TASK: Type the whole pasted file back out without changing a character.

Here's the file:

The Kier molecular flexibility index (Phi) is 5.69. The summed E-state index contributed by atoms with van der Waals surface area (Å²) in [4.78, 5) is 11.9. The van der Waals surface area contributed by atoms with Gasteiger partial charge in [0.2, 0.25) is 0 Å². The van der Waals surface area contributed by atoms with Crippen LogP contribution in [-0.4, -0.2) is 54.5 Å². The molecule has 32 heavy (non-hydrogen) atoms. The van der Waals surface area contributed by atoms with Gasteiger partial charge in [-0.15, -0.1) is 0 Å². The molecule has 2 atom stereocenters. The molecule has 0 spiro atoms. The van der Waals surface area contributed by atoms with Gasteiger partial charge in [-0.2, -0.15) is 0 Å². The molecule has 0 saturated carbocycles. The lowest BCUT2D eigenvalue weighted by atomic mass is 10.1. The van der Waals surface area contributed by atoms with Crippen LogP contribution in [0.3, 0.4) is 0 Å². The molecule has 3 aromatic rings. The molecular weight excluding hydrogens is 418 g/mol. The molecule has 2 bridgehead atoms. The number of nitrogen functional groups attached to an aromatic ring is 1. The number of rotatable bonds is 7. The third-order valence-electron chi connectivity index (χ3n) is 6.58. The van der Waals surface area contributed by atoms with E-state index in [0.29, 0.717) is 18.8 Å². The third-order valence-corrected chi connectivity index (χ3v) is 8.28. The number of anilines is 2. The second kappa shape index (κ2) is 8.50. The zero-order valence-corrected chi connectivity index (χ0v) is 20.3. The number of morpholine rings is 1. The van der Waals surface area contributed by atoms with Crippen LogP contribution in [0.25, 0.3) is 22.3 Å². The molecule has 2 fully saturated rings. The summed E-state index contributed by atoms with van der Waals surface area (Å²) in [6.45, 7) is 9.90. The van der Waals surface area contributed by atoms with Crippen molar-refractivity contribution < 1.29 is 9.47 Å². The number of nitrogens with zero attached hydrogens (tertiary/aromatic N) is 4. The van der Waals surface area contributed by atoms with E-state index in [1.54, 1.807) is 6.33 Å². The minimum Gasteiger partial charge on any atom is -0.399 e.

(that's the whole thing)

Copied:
The Kier molecular flexibility index (Phi) is 5.69. The summed E-state index contributed by atoms with van der Waals surface area (Å²) in [4.78, 5) is 11.9. The van der Waals surface area contributed by atoms with Gasteiger partial charge in [0.2, 0.25) is 0 Å². The van der Waals surface area contributed by atoms with Crippen LogP contribution in [-0.4, -0.2) is 54.5 Å². The molecule has 32 heavy (non-hydrogen) atoms. The van der Waals surface area contributed by atoms with Gasteiger partial charge in [-0.15, -0.1) is 0 Å². The molecule has 2 atom stereocenters. The molecule has 0 spiro atoms. The van der Waals surface area contributed by atoms with Gasteiger partial charge in [-0.2, -0.15) is 0 Å². The molecule has 0 saturated carbocycles. The lowest BCUT2D eigenvalue weighted by atomic mass is 10.1. The van der Waals surface area contributed by atoms with Crippen LogP contribution in [0.3, 0.4) is 0 Å². The molecule has 3 aromatic rings. The molecular weight excluding hydrogens is 418 g/mol. The molecule has 2 bridgehead atoms. The number of nitrogen functional groups attached to an aromatic ring is 1. The number of rotatable bonds is 7. The third-order valence-electron chi connectivity index (χ3n) is 6.58. The van der Waals surface area contributed by atoms with E-state index in [0.29, 0.717) is 18.8 Å². The third-order valence-corrected chi connectivity index (χ3v) is 8.28. The number of anilines is 2. The second kappa shape index (κ2) is 8.50. The zero-order valence-corrected chi connectivity index (χ0v) is 20.3. The number of morpholine rings is 1. The van der Waals surface area contributed by atoms with Crippen LogP contribution in [0.25, 0.3) is 22.3 Å². The molecule has 2 fully saturated rings. The summed E-state index contributed by atoms with van der Waals surface area (Å²) in [6.45, 7) is 9.90. The van der Waals surface area contributed by atoms with Crippen molar-refractivity contribution < 1.29 is 9.47 Å². The number of nitrogens with zero attached hydrogens (tertiary/aromatic N) is 4. The van der Waals surface area contributed by atoms with E-state index in [1.54, 1.807) is 6.33 Å². The minimum Gasteiger partial charge on any atom is -0.399 e.